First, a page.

Yes.  For over three thousand yeas Acupuncture has successfully treated more people that all other methods combined. Acupuncture is currently being utilized by western medical doctors, veterinarians and chiropractors.

No.  Dogs, cats and especially horses have been successfully treated by acupuncture. If you believe you will be helped by acupuncture it will surely make treatment more beneficial.  You will follow your Acupuncturist’s instructions and keep your appointments, which will insure your successful treatment.

Usually acupuncture helps, but not always.  If no relief is felt after six visits acupuncture might not be for you.

WHAT CAN ACUPUNCTURE HELP?

Acupuncture is often sought for pain relief but it is an important treatment for many other conditions.  In 2003 the World Health Organization published a report about the effectiveness of acupuncture.  Conditions for which acupuncture have been proved effective are:

Depression Nausea and vomiting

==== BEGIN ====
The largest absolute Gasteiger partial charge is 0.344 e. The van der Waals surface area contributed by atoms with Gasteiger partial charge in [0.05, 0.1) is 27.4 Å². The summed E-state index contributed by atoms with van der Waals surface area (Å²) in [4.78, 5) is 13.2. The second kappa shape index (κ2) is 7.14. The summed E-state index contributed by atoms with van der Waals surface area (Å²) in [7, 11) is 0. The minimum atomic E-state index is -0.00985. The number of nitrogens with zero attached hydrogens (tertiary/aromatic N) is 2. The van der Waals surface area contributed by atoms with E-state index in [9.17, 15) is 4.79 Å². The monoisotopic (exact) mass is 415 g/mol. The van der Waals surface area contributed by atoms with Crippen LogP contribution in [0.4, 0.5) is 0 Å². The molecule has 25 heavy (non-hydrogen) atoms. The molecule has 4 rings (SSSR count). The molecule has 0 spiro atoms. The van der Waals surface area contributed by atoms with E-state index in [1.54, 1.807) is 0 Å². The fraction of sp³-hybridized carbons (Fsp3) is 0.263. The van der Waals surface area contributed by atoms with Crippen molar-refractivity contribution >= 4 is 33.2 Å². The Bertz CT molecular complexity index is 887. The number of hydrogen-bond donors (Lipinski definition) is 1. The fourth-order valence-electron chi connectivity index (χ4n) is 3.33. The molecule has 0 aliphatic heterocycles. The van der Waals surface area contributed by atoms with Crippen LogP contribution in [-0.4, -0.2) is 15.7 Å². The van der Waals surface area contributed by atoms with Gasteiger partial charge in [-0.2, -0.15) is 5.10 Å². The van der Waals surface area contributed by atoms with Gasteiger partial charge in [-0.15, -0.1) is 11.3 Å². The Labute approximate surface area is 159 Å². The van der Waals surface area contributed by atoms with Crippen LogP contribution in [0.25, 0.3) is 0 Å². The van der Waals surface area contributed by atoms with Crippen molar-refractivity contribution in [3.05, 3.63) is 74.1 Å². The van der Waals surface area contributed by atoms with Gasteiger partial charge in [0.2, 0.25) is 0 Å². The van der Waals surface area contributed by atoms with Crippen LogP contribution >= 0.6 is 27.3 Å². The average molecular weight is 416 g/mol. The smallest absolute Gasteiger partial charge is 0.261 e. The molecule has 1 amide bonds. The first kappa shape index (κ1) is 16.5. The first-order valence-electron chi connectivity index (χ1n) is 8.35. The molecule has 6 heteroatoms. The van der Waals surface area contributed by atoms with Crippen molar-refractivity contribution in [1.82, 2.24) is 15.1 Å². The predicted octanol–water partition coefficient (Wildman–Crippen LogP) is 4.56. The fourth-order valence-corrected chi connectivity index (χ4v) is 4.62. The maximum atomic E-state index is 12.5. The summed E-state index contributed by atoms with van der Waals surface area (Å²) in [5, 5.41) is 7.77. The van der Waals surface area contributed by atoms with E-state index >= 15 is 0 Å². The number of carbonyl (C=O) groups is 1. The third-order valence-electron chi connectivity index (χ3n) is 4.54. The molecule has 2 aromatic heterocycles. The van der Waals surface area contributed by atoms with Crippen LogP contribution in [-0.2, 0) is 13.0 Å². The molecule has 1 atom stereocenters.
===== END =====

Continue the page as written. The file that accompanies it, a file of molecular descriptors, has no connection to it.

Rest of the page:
Dysmenorrhea Dental pain
Stomach ulcers and gastritis Postoperative pain
Essential hypertension Perioperative pain
Primary hypertension Periarthritis of shoulder
Induction of labor Rheumatoid arthritis
Knee pain Sciatica
Low back pain Sprain
Morning sickness Stroke

 

 

 

 

 

 

 

Conditions for which Acupuncture has been shown to be affected but further study is needed:

Acne vulgaris Obesity
Bell’s palsy Osteoarthritis
Bronchial asthma Polycystic ovary syndrome (Stein-Leventhal Syndrome)
Cancer pain Postoperative convalescence
Acute exacerbation of chronic cholecystis Pre-menstrual syndrome